To Eat or Not to Eat
Amber Janine Chandler
Saturday, May 5th, 2012
Susan Forde, Ph.D.
To Eat or Not to Eat
The human body needs nutrients to live. In fact, ever body – whether human, animal, or plant – needs nutrients to survive. And the quickest way for organisms to get those nutrients is through food. But what causes us to eat? What motivators push us toward finding that next meal? When do we know when we’re actually hungry rather than simply desiring a snack to pass the time? And, equally as important, how do we know that we have reached the necessary calorie intake level – more commonly known as being “full”? Although there are many factors that influence our ...view middle of the document...
So rather than telling you that you need to eat that much food, your body is preparing to digest it, so it can later regain the homeostasis that you are used to. In contrast, those who eat several small meals or snacks throughout the day, rather than a few regularly scheduled, larger meals are much less likely to experience these hunger pangs. It may also be interesting to note that if you miss your scheduled meal, the symptoms will continue for a while and possibly become more prominent, but will eventually subside. On the other hand, eating the scheduled meal will lead to the subsiding of those symptoms much quicker, and, when the food has positive-incentive value, can contribute to continued satiety later on throughout the day (Isaksson et al, 2011).
Another interesting factor that may contribute to feeling hungry is pavlovian hunger, or the idea that we can be conditioned to feel hungry at the presence of something specific – such as Pavlov’s dog and the bell – even if we are in fact very full. A modern-day example of this would be that of dessert: after a large meal you are most likely feeling as though your stomach cannot hold another bite. Some describe this as feeling as though they might “pop”. Yet when someone presents you with ice cream, pie, cake, or any other number of delicacies, you simply cannot resist indulging in the treat. This is because many of us, as a society, have been conditioned to feel hungry at the sight of dessert even if we are quite the opposite.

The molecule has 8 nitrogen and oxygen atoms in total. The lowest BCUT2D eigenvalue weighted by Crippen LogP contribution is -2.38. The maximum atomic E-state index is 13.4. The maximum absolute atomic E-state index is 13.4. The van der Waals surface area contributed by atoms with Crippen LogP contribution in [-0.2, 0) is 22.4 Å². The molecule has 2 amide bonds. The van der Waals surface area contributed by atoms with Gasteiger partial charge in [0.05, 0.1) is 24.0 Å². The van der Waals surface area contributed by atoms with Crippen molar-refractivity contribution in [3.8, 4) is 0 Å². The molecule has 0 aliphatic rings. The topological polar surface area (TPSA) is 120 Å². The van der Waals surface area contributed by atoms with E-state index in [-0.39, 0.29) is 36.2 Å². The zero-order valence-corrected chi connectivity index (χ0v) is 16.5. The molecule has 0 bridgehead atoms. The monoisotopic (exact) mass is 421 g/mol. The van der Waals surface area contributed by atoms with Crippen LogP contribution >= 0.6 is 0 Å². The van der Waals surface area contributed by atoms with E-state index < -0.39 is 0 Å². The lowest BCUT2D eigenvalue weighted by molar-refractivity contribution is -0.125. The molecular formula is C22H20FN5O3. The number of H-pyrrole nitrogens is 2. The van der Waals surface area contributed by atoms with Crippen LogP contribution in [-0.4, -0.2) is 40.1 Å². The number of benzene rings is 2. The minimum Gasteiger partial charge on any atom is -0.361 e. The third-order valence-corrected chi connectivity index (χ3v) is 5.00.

Yet another factor which can cause hunger – or the idea of it, which essentially is a myth – is the appetizer effect. When appetizers are served, they generally cause those who partake to feel more hungry than they were before, leading them to eat larger meals. Similarly, if a larger meal is served we are very likely to eat the majority of it, often over eating and possibly even making ourselves ill. On the other hand, if a smaller meal is served, perhaps one with just enough calories to get us by, we would likely be perfectly satiated by the smaller portion.
Of course there are several more severe factors that can affect our feelings of hunger and satiety. Among these are hormone imbalances and damage to the brain. When the brain is damaged – particularly the hypothalamus, the signals that usually tell our bodies when we are hungry and when we are full are no longer as effective. This can cause over eating or possible self-starvation. The hormones that...